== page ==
Henry-Russell Hitchcock

Henry Russell Hitchcock was a well known architectural historian and Professor at the New York University Institute of Fine Arts.

  • Buffalo Architecture

    Buffalo Architecture

    A Guide

    Reyner Banham, Charles Beveridge, Henry-Russell Hitchcock, and Buffalo Architectural Guidebook Corporation

    Buffalo's rich architectural and planning heritage has attracted the attention of several prominent historians, whose work here is accompanied by over 250 illustrations and photographs.

    For its size, the city of Buffalo, New York, possesses a remarkable number and variety of architectural masterpieces from the late nineteenth and early twentieth centuries: Adler and Sullivan's Prudential building, H. H. Richardson's massive Buffalo State Hospital, Richard Upjohn's Sr. Paul's Episcopal Cathedral, five prairie houses by Frank Lloyd Wright, and building by Daniel Burnham, Albert Kahn, and the firms of McKim, Mead, and White, and Lockwood, Green and Company, among others.

    These structures by prominent "outsiders" served to spur the efforts of local architects, builders, and craftsmen, and all of them built within the context of the city-wide park and parkway system designed by Frederick Law Olmsted. In addition, the city and its environs exhibit representative works by more recent architects, among them Eero and Eliel Saarinen, Walther Gropius, Marcel Breuer, Paul Rudloph, Minoru Yamasaki, and the firm of Skidmore, Owings, and Merrill.

    Buffalo's rich architectural and planning heritage has attracted the attention of several prominent historians, capable of the challenge of evaluating its significance. Reyner Banham is one of the world's leading authorities on the theory and practice of architecture, and he has written extensively on design in the industrial age (and Buffalo's innovative manufacturing plants and grain elevators are important exemplars of such design). Charles Beveridge, whose essay covers the park and parkway system, is editor of the Olmsted papers at The American University. And Henry Russell Hitchcock is the dean of American architectural historians, and the organizer of a 1940 exhibition on Buffalo's built environment.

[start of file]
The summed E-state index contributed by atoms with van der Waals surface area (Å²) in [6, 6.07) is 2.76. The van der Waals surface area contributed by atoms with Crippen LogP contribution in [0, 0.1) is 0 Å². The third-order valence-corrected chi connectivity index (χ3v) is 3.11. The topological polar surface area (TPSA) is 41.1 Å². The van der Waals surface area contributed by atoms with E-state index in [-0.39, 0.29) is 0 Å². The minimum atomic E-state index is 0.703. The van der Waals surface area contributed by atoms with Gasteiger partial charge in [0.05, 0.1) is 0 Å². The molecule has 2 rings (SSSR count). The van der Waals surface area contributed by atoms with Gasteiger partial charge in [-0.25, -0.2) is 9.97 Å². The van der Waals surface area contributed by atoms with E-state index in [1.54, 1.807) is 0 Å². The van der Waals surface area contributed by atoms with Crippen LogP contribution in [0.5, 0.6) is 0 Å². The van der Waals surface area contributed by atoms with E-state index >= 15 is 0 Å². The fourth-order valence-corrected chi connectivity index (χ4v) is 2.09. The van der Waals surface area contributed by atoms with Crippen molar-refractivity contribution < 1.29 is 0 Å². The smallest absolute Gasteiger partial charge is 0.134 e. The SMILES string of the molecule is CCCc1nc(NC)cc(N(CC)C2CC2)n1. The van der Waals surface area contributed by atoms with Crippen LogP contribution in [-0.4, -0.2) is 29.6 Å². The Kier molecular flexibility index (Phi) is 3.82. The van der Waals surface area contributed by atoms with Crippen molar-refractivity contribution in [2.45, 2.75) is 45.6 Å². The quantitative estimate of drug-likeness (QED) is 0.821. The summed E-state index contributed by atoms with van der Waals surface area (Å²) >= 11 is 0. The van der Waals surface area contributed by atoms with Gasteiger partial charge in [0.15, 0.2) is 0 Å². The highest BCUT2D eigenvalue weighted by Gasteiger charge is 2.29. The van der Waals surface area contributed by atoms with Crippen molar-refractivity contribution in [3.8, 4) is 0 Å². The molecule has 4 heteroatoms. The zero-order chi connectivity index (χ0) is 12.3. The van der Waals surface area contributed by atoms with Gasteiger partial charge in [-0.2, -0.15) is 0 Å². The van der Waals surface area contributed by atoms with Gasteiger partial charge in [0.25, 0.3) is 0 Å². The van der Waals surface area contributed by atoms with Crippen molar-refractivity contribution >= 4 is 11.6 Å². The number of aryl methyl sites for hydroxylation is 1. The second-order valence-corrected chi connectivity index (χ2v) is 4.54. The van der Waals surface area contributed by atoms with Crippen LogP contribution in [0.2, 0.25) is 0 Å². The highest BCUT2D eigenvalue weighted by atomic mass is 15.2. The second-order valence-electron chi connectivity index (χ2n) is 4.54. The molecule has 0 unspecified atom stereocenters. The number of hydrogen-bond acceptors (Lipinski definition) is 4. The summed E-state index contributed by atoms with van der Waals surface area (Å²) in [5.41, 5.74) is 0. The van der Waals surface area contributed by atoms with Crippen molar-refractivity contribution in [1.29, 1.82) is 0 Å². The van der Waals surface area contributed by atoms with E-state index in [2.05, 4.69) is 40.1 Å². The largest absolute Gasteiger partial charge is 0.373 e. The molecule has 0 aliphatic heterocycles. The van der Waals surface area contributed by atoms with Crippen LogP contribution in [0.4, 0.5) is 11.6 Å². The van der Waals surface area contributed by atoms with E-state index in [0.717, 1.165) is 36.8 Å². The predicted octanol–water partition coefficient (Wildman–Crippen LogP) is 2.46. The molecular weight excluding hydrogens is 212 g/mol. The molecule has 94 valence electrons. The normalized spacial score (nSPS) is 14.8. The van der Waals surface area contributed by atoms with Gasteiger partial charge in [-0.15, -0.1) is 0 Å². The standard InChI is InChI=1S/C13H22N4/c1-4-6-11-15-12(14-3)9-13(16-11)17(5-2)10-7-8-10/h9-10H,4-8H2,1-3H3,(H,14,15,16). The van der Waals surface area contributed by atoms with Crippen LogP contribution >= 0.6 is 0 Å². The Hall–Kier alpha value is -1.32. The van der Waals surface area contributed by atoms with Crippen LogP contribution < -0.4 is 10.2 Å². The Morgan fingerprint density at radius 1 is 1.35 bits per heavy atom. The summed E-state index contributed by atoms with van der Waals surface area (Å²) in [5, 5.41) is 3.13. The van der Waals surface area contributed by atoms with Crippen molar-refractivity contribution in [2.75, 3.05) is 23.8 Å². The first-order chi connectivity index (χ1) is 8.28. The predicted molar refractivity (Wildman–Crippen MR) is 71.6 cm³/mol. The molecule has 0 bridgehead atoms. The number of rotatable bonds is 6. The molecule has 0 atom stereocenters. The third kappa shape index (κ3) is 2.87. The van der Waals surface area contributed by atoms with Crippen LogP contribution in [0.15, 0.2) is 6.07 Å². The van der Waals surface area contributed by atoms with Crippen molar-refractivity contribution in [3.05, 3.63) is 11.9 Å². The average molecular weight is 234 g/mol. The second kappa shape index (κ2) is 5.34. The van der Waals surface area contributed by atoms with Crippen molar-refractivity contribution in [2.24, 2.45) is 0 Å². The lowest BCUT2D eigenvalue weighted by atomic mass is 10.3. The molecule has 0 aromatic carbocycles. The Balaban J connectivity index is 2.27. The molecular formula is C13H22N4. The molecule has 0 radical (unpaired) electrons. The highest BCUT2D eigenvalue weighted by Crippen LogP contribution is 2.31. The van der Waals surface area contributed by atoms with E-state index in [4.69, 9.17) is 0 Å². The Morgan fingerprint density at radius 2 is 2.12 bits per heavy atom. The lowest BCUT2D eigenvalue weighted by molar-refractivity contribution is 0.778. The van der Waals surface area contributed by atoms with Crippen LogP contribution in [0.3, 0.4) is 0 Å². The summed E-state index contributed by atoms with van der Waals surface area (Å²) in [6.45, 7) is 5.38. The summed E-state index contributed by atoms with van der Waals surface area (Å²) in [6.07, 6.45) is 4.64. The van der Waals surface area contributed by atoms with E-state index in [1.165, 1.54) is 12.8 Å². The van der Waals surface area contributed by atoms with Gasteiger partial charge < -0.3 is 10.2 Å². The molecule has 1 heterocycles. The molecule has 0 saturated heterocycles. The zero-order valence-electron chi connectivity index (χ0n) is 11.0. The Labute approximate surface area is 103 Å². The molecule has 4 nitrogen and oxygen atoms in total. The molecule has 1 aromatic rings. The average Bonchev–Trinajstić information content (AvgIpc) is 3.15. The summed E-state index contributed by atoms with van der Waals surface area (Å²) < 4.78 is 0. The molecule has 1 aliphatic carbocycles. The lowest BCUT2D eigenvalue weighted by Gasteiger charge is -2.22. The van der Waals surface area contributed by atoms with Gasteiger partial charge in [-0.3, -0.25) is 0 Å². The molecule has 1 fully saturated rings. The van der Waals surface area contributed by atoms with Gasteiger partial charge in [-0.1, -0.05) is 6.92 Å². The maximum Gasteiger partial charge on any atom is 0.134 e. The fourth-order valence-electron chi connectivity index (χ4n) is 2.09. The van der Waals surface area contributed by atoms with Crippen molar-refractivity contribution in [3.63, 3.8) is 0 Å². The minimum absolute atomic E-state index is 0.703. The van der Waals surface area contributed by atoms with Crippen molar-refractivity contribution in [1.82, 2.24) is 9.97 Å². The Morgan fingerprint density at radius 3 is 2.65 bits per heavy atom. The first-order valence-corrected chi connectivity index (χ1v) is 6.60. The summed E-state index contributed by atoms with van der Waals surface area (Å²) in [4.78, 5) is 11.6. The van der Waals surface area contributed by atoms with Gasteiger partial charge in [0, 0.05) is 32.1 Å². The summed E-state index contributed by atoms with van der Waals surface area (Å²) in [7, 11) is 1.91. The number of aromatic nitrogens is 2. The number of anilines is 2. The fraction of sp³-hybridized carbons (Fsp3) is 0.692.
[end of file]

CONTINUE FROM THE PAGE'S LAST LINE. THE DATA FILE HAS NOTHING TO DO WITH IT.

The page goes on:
Their essays are followed by seven sections that delineate the city's neighborhoods, each provided with a map, neighborhood history, and a full complement of photographs with descriptive building captions. An eighth section, "Lost Buffalo," describes demolished buildings, chief among them Wright's great Larkin administration building, while the remaining sections venture out of town, exploring Erie and Niagara Counties, other parts of Western New York, and southern Ontario.

    • Hardcover $30.00
    • Paperback $34.95
  • The Architecture of H. H. Richardson and His Times, Second Edition

    Henry-Russell Hitchcock

    H. H. Richardson was born into the architectural chaos of the mid-eighteen hundreds and dies in the architectural revolution of the age of the skyscraper, yet his genius and reputation were able to surmount the first and survive the latter. This is a study of his architecture and of the setting in which he worked. It includes detailed discussions of the social,, economic, and technical history of the era and examines the architecture of Richardson's contemporaries and of those countries in which he traveled and lived.

    His heritage was the romantic generation that had contemptuously renounced the austerity of the classical revival and, in the search for stylistic stimulation, had borrowed indiscriminately from the rich bazaar of historic and exotic styles, the Gothic, Italianate, Norman, Byzantine. By the time Richardson had completed his education at Harvard and at the École des Beaux-Arts, this mixed architectural diet had played havoc with the American taste.

    In his maturity he developed a personal style that resolved the dilemma in which he found himself: his own good taste and judgment demanded utility, spatial tangibility, function; his public demanded pictorial surface effects. His reconciliation of these disparities resulted in his finest works: Trinity Church, Boston; the Marshall Field Wholesale Store, Chicago; the Allegheny County Courthouse and Jail, Pittsburgh; Sever Hall, Cambridge.

    At the time of his death technological advances had made the skyscraper feasible, and in the succeeding years architectural form was virtually dictated by these advances. Richardson's mastery of traditional composition, mortar, polychromy, and ornament was largely forgotten. Today in the search for aesthetic expression of fine materials and (integral) ornament, Richardson's work is relevant once more for practical as well as historical purposes.

    • Paperback $100.00